NMC: Statements of account acceptable in place of 1098-T


The Northern Marianas College continues to work on issuing out Form 1098-T to its students. Meanwhile, the college said, statements of account have been and will be accepted by the CNMI Division of Revenue and Taxation as an acceptable substitute.

If eligible, students can use their 1098-T to avail of tax credits, tuition refunds, fee and tuition deductions, and other benefits for the educational costs they’ve paid out during a tax year.

The college said last week they continue to make the issuance of these forms a “top priority.” They have never issued the forms in past years, according to college sources earlier.

The college said last week that statements of account are acceptable substitutes for these forms.

“The CNMI Division of Revenue and Taxation has accepted these statements in the past and continues to accept statements in lieu of Form 1098-T this year as well,” the college said.

NMC chief financial officer Tracy Guerrero said the college has already applied for a transmitter code from the Internal Revenue Service for these forms, and are “now waiting a response.”

In order for NMC to issue Form 1098-T to students, the college first needs to secure this code, she said.

In addition, she said, they are required to use official IRS tax forms only, which is not available online and are only available in hard copies from the IRS.

The college has ordered the official 1098-T forms from the IRS.

“The college hopes to issue the Form 1098-T to eligible students as soon as possible and is now awaiting a response from the IRS via mail, which often takes months,” she said.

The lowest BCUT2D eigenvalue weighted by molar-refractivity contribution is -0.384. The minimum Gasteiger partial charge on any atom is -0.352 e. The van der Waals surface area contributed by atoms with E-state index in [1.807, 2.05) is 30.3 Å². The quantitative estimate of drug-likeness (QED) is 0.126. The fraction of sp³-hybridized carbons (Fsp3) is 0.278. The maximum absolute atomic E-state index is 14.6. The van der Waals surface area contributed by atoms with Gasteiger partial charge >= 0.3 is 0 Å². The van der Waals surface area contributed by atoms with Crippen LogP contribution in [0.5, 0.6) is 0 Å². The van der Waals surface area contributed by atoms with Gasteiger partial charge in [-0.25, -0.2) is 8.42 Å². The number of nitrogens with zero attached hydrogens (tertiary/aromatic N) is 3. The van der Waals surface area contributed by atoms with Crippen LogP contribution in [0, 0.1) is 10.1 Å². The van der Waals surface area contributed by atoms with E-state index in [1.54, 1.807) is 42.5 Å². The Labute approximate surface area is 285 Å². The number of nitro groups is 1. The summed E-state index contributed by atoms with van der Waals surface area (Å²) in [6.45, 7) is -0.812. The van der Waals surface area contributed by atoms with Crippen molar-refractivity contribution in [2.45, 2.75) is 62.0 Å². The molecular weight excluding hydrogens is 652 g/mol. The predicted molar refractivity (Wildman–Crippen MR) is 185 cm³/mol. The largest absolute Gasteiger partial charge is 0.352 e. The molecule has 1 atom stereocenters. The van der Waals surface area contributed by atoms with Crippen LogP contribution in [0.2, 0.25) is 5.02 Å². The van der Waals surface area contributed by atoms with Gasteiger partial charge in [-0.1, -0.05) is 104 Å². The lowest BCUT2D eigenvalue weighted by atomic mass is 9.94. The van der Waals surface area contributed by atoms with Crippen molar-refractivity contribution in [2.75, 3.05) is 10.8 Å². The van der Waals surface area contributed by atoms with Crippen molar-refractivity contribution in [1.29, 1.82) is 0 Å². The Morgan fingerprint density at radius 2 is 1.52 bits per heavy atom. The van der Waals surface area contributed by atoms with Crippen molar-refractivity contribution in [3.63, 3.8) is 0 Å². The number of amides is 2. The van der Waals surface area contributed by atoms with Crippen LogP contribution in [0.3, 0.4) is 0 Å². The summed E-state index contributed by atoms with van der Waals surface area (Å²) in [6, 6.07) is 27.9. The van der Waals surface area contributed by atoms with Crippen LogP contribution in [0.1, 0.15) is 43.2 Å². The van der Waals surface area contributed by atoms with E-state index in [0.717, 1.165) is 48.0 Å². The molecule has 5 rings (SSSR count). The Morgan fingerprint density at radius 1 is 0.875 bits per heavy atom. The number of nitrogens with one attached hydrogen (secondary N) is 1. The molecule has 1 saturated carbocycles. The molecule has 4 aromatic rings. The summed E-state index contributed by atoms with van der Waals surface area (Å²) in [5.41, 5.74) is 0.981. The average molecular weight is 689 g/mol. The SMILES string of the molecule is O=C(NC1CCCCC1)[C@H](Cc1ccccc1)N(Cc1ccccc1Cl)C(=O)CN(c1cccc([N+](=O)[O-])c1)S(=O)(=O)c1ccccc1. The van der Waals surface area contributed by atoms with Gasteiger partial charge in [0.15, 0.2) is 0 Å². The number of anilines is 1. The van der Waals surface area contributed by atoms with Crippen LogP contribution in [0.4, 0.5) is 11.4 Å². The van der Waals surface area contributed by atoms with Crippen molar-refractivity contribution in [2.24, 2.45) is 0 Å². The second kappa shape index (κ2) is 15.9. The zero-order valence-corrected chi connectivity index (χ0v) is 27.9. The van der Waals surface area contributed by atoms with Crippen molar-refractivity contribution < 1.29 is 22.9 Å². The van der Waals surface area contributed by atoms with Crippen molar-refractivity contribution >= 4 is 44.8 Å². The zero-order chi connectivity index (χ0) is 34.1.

According to IRS, eligible educational institutions must furnish Form 1098-T or acceptable substitutes to students who have had out-of-pocket payments for “qualified educational expenses” such as tuition, fees, and books.

IRS guidelines also state that institutions do not have to furnish Form 1098-T for courses for which no academic credit is offered, even if the student is otherwise enrolled in a degree program; for nonresident alien students, unless requested by the student; for students whose qualified tuition and related expenses are entirely waived or paid entirely with scholarships; and for students whom the college does not maintain a separate financial account and whose qualified tuition and related expenses are covered by a formal billing arrangement between an institution and the student’s employer or a governmental entity, like the Department of Veteran’s Affairs or the Department of Defense.

Students or persons who can claim the student as a dependent may be able to claim an education credit on Form 1040CM or 1040A-CM, only for the qualified tuition and related expenses that were actually paid in 2014.

Individual students should consult with a professional tax preparer or see IRS Pub. 970, Tax Benefits for Education regarding any other questions they may have about educational tax credits or possible tax liability for grants and scholarships which may be considered taxable to the extent that they are not used for “qualified educational expenses,” according to IRS.

Dennis B. Chan | Reporter
Dennis Chan covers education, environment, utilities, and air and seaport issues in the CNMI. He graduated with a degree in English Literature from the University of Guam. Contact him at dennis_chan@saipantribune.com.

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